Monday, July 12, 2010

Pablo Neruda: Ars Magnetica

Today is the anniversary of the birth of one of the 20th century's greatest poets, Pablo Neruda. Here is a statement of purpose:

Ars Magnetica

From so much loving and journeying, books emerge.
And if they don't contain kisses and landscapes,
if they don't contain a man with his hands full,
if they don't contain a woman in every drop,
hunger, desire, anger, roads,
they are no use as a shield or a bell:
they have no eyes, and won't be able to open them,
they have the dead sound of precepts.

I loved the entangling of genitals,
and out of blood and love I carved my poems.
In hard earth I brought a rose to flower,
fought over by fire and dew.

That's how I could keep on singing.
Pablo Neruda
translated by Alastair Reid

From Isla Negra: A Notebook

still singing
the insect drifts away...
floating branch
translated by David G. Lanoue



Anonymous said...

de;sire is to "use" this Neruda piece as an introduction to Stone Girl E-pic...

my Neruda "stash" resides in my library at EYE LEVEL
be-tween my Paz "stash" and my Lorca "stash!

try on for SIZE: Pablo Neruda's

- Pablo Neruda: A New Decade Poems 1958-1967

- Twenty Love Poems and a Song of Despair

- Selected Poems (Ben Belitt, trans.)

-The Heights of Macchu Picchu

-We Are Many

few IMMORTALS come our way and they are in all ways the ones tied inseparably to their Muse (s) Pablo Neruda is one of those.


Issa's Untidy Hut said...

Thanks, Ed ... I'm a big fan of Neruda (have most of the books you mentioned) and did a search of the blog and can hardly believe this is the first time I've mentioned him.

Immortal, indeed.

Would segue nicely with Stone-Girl E-pic ...

Issa's Untidy Hut said...

Over at Facebook, Oliver Schopfer shared this Neruda poem in response to this post an its a beauty. Fits in nicely with "Ars Magnetica" nicely I think:


And it was at that age ... Poetry arrived
in search of me. I don't know, I don't know where
it came from, from winter or a river.
I don't know how or when,
no they were not voices, they were not
words, nor silence,
but from a street I was summoned,
from the branches of night,
abruptly from the others,
among violent fires
or returning alone,
there I was without a face
and it touched me.

I did not know what to say, my mouth
had no way
with names,
my eyes were blind,
and something started in my soul,
fever or forgotten wings,
and I made my own way,
that fire,
and I wrote the first faint line,
faint, without substance, pure
pure wisdom
of someone who knows nothing,
and suddenly I saw
the heavens
and open,
palpitating plantations,
shadow perforated,
with arrows, fire and flowers,
the winding night, the universe.

And I, infinitesimal being,
drunk with the great starry
likeness, image of
felt myself a pure part
of the abyss,
I wheeled with the stars,
my heart broke loose on the wind.

Pablo Neruda

Unknown said...

I've never read Neruda, but I will now.

Charles Gramlich said...

From loving and journeying. I like that very much

Ed Baker said...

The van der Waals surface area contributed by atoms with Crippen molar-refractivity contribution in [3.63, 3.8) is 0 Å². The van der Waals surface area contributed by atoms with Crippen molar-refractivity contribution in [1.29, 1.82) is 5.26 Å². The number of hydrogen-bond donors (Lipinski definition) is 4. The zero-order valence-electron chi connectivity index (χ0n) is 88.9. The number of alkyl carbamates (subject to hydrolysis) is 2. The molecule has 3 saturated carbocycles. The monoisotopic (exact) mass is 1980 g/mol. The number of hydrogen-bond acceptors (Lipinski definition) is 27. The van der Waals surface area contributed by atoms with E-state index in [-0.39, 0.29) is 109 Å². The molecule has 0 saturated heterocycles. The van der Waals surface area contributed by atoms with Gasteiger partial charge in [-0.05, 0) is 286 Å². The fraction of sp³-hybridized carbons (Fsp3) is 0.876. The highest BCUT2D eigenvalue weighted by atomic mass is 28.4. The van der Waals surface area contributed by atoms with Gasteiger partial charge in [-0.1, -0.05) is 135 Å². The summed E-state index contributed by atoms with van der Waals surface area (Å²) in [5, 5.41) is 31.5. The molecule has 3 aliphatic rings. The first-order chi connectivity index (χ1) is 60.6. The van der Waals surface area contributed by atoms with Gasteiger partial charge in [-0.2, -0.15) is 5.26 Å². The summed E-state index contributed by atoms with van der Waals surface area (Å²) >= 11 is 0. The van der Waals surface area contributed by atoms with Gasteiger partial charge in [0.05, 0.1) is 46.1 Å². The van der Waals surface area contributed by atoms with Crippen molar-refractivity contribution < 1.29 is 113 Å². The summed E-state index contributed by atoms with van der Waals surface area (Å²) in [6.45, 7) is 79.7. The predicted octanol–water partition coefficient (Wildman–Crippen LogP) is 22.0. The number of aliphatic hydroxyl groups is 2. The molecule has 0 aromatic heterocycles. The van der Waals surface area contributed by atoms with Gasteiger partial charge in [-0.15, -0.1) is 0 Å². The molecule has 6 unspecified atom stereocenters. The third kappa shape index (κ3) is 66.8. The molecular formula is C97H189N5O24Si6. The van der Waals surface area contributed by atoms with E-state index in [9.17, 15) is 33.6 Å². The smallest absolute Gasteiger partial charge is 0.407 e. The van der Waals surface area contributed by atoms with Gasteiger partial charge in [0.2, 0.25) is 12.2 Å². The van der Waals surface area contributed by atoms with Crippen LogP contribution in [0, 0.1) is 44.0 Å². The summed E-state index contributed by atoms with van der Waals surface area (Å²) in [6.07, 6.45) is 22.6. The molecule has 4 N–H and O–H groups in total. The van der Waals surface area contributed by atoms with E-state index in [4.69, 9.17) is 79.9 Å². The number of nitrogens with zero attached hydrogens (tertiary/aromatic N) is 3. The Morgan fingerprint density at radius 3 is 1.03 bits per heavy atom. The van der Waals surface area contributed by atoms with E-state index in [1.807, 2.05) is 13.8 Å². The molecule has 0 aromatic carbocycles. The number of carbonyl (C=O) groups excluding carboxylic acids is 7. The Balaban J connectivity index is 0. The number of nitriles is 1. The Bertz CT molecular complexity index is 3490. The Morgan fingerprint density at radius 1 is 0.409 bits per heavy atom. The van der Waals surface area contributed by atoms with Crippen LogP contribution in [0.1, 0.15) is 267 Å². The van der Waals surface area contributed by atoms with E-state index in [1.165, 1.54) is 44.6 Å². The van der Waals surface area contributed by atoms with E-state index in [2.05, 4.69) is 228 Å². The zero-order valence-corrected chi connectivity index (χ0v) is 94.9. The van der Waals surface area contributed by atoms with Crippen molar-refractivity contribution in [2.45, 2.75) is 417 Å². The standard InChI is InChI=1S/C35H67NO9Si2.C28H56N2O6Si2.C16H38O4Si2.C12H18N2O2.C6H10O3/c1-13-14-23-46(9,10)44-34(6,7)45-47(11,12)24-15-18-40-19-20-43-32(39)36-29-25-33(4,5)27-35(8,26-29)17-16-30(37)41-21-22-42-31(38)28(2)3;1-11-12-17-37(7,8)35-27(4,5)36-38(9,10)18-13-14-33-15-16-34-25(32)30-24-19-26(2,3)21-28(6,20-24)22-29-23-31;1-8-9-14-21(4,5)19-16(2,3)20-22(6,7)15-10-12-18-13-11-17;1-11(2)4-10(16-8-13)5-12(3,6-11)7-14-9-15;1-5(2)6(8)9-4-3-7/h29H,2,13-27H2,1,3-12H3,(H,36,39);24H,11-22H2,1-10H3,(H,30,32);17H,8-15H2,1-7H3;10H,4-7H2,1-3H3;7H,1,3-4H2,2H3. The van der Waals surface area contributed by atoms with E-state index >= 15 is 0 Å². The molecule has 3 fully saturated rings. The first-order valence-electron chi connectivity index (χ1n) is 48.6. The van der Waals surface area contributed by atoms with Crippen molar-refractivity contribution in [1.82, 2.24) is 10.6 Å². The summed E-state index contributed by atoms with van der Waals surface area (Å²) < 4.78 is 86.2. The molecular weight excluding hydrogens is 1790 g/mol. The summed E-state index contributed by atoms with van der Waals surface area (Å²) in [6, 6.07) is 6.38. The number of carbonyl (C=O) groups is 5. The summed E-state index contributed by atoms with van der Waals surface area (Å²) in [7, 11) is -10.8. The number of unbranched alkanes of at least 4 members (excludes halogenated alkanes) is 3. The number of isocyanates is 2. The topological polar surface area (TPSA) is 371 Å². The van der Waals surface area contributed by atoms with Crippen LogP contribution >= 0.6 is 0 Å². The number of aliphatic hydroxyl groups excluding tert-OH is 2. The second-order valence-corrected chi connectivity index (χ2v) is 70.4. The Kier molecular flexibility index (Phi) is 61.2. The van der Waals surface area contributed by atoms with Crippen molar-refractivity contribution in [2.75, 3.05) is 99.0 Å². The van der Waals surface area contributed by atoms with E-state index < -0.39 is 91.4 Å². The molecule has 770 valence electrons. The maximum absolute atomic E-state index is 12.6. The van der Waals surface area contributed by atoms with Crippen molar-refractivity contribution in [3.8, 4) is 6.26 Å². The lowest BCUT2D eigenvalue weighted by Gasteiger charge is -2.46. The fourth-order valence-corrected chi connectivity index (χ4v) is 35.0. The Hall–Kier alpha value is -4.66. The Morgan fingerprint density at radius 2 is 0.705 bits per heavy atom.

"(...)and I wrote the first faint line,
faint, without substance, pure
pure wisdom
of someone who knows nothing,
and suddenly I saw (...)"

as Bert Lahr often said/re:peated:

"ain't it the truth!
ain't it the truth!
ain't it? ain't if? ain't it .... the truth?"

Shawnte Orion said...

I once did a reading with a poet from Omaha named Matt Mason. After the show, we exchanged chapbooks and one of the ones he gave me was Mistranslating Neruda from New Michigan Press. The book is Mason's translation of Twenty Love Poems And A Song Of Despair despite his admitted "amazing under-abundance of knowledge about the Spanish language." Ignoring accuracy, but trying to capture something of the spirit.

A few examples can be found on the DIAGRAM site:

Lyle Daggett said...

Years back, sometime early 1980's I guess, I decided to try to translate Neruda's Canto General in its entirety. At the time, though many of the poems from it had been translated by various translators, the complete work had never been translated into English. (It has by now, quite effectively by Jack Schmitt.)

I got through about the first fifth of the book, with only rudimentary Spanish (though my Spanish of necessity improved gradually as I went along). A formidable project to learn numerous things about writing and poetry and writing poetry. This to put it mildly.

I make no huge claims for the translations I did, which I did mainly as a way of getting closer to the poems. One of the poem translations I did was published once. Apart from that they sit in the notebook I worked in, and -- to whatever measure -- in my memory and the fabric of my life.

"Bring to the cup of this new life
your old buried sorrows."

(A couple of lines from "Alturas de Macchu Picchu" in Canto General. The lines here are my own translation.)

Thanks for posting this.

Word verification is "rocal." Not sure offhand if it's a Spanish word, but surely a Nerudan word?

Issa's Untidy Hut said...

Hey, shawnte, thanks for the note and link - very interesting approach.

Lyle, why not dust off that notebook and see what's in there. Might spur some more work ... appreciate you sharing your thoughts (and lines).